'Cleopatra: The Film That Changed Hollywood' was far more fascinating than the actual film.

Kar Wai Wong's The Grandmaster - three words: wow, wow and wow

20 Feet From Stardom so far the best doc film of 2013 next to
Stories We Tell

Saint of 9/11 had me in tears

Chariots of the Gods - while the UFO theories are a bit out of date and veer towards sheer wackiness, this felt like an hour and half 'In Search of...' episode, which in my book is a good thing. The film's music score sounded a lot like 'Cannibal Holocaust's

The Life and Death of Colonel Blimp has Powell & Pressburger ever made a bad movie? okay, that rhetorical.

while I didn't watch these back to back, one would get a great dearth of Nazi history from BBC's Auschwitz: The Nazis & The 'Final Solution' and then to follow it up with Hitler's Children which puts an emotional punch to the viewer as a bookend to what was established in the former.
Old 07-07-13, 01:07 PM
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Re: The Fourth Annual Historical Appreciation Challenge...Now with More Appreciation!

I had so much more stuff I wanted to watch for this challenge, but I'm now firmly in the midst of the Sci-Fi challenge (for which I have about five years worth of viewing material, if I count up all the TV series and kaiju/tokusatsu/sentai movies) and then August for the Animation challenge. At least in August I'll be able to continue watching "Rose of Versailles" and "Rurouni Kenshin," two anime series I started during the Historical Challenge.

Other stuff I wanted to watch for this challenge:
GRANDMASTER, Wong Kar Wai's take on Ip Man, cited above by Giles
IP MAN 2
LUST FOR LIFE, biopic about Vincent Van Gogh
CENTER STAGE, biopic about Chinese actress Ruan Lingyu
THE YAKUZA PAPERS, five-film series about the rise of certain yakuza gangs in Japan in the postwar era
THE HUMAN CONDITION, 9-hour trilogy about postwar Japan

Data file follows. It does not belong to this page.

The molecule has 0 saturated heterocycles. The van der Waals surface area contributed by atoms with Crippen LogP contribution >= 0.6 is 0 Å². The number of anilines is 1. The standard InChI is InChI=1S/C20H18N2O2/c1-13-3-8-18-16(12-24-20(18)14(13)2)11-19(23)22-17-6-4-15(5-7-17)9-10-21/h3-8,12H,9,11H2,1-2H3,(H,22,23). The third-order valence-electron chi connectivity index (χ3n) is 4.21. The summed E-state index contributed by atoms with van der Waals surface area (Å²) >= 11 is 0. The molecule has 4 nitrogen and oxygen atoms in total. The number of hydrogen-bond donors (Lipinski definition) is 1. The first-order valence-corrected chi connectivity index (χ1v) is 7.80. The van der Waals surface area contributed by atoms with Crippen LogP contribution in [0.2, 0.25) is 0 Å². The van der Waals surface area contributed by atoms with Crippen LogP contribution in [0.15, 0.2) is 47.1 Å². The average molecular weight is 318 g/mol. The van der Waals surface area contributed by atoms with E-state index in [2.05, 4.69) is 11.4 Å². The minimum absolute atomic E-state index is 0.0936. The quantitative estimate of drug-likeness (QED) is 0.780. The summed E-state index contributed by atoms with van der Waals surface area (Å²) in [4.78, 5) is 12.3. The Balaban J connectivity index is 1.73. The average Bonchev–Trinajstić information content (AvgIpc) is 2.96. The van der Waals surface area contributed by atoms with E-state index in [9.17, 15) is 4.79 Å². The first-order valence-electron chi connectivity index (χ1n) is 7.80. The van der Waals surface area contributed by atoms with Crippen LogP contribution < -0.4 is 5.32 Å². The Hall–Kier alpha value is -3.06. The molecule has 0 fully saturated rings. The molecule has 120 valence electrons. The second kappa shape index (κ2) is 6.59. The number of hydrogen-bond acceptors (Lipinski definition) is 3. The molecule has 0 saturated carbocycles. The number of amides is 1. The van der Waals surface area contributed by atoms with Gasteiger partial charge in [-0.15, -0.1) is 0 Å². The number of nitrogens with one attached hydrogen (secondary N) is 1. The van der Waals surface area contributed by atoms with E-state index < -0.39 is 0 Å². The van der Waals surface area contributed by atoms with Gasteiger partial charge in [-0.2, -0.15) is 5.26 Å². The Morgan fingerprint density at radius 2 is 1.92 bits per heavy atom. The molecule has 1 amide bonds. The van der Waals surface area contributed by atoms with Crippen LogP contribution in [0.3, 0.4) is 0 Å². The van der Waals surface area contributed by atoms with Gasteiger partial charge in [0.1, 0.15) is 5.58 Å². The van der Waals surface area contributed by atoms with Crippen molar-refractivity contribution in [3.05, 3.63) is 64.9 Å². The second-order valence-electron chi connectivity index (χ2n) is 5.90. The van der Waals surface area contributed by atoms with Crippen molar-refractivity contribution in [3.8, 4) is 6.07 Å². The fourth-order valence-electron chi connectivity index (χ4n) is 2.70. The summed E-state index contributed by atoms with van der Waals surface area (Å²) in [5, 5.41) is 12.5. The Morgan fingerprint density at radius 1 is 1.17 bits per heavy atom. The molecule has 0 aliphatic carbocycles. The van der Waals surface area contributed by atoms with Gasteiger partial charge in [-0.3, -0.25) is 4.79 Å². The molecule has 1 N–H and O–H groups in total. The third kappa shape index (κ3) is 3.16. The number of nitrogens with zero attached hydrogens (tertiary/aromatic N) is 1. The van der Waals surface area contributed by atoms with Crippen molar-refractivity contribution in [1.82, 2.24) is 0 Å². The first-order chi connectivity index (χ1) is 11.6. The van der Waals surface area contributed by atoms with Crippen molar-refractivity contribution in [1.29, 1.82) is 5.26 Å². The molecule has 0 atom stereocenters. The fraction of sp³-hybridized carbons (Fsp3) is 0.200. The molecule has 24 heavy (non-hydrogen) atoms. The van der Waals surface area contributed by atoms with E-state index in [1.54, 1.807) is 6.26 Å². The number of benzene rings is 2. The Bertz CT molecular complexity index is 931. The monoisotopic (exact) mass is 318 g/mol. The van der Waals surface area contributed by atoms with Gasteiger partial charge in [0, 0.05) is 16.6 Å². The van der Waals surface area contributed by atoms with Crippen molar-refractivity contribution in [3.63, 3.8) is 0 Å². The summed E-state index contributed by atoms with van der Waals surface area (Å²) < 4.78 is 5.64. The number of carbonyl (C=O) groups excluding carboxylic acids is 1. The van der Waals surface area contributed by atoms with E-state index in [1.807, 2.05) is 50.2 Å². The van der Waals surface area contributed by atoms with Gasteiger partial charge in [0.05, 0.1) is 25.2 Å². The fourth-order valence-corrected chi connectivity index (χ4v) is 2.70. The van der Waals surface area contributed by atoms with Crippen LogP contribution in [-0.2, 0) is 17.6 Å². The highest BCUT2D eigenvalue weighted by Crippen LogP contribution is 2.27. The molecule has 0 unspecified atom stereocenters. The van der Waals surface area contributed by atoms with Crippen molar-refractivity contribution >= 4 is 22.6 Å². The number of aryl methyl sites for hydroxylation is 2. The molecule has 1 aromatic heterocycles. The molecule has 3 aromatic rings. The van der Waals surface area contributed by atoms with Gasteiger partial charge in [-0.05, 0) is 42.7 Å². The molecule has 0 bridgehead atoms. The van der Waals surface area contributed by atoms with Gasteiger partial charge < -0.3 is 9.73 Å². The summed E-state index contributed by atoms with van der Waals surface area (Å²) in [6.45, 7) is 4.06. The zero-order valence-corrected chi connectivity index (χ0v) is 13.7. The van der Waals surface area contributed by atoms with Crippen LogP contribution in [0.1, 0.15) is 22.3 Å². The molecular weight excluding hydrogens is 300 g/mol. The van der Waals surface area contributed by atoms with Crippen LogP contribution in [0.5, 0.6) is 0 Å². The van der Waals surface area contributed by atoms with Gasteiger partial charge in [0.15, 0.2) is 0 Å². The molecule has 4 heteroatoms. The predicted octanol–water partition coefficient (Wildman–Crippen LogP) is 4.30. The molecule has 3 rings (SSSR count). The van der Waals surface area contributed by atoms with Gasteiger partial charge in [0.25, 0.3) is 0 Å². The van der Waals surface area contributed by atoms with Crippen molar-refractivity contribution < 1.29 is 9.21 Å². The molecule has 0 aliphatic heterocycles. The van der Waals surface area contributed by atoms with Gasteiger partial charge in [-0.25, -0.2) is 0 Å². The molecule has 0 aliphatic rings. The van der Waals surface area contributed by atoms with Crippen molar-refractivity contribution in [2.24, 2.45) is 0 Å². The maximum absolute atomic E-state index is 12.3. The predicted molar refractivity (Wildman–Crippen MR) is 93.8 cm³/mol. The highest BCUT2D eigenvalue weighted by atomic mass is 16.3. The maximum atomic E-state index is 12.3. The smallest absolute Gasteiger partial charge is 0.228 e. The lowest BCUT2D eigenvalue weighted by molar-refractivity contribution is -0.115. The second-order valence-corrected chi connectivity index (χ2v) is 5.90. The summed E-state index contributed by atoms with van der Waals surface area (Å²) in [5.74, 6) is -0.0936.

Two more films based on the story of the 47 Ronin
QUEEN CHRISTINA, with Greta Garbo
LITTLE WOMEN-- several different versions, including an anime series
THERE WILL BE BLOOD
JAPAN'S LONGEST DAY
+ 3 gifts from my nephews over the years:
TIGERLAND
PURPLE BUTTERFLY
AMERICAN GANGSTER
Old 07-07-13, 03:42 PM
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Re: The Fourth Annual Historical Appreciation Challenge...Now with More Appreciation!

Originally Posted by Ash Ketchum
I had so much more stuff I wanted to watch for this challenge, but I'm now firmly in the midst of the Sci-Fi challenge (for which I have about five years worth of viewing material, if I count up all the TV series and kaiju/tokusatsu/sentai movies) and then August for the Animation challenge. At least in August I'll be able to continue watching "Rose of Versailles" and "Rurouni Kenshin," two anime series I started during the Historical Challenge.

Other stuff I wanted to watch for this challenge:
GRANDMASTER, Wong Kar Wai's take on Ip Man, cited above by Giles
IP MAN 2
LUST FOR LIFE, biopic about Vincent Van Gogh
CENTER STAGE, biopic about Chinese actress Ruan Lingyu
THE YAKUZA PAPERS, five-film series about the rise of certain yakuza gangs in Japan in the postwar era
THE HUMAN CONDITION, 9-hour trilogy about postwar Japan
Two more films based on the story of the 47 Ronin
QUEEN CHRISTINA, with Greta Garbo
LITTLE WOMEN-- several different versions, including an anime series
THERE WILL BE BLOOD
JAPAN'S LONGEST DAY
+ 3 gifts from my nephews over the years:
TIGERLAND
PURPLE BUTTERFLY
AMERICAN GANGSTER
I didn't care for IP Man 2. It seemed to suffer from sequalitus.
The Human Condition was good but you definitely have to be in the mood for it.
Old 07-07-13, 05:29 PM
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Re: The Fourth Annual Historical Appreciation Challenge...Now with More Appreciation!

Originally Posted by The Man with the Golden Doujinshi
The Human Condition was good but you definitely have to be in the mood for it.
That's the problem with a lot of stuff I wanted to watch for this challenge: long running times and few days when I have both time and energy to devote to them.

But I'm happy I got to see seven Japanese period pieces and the Marie Antoinette films, as well as a few worthy westerns.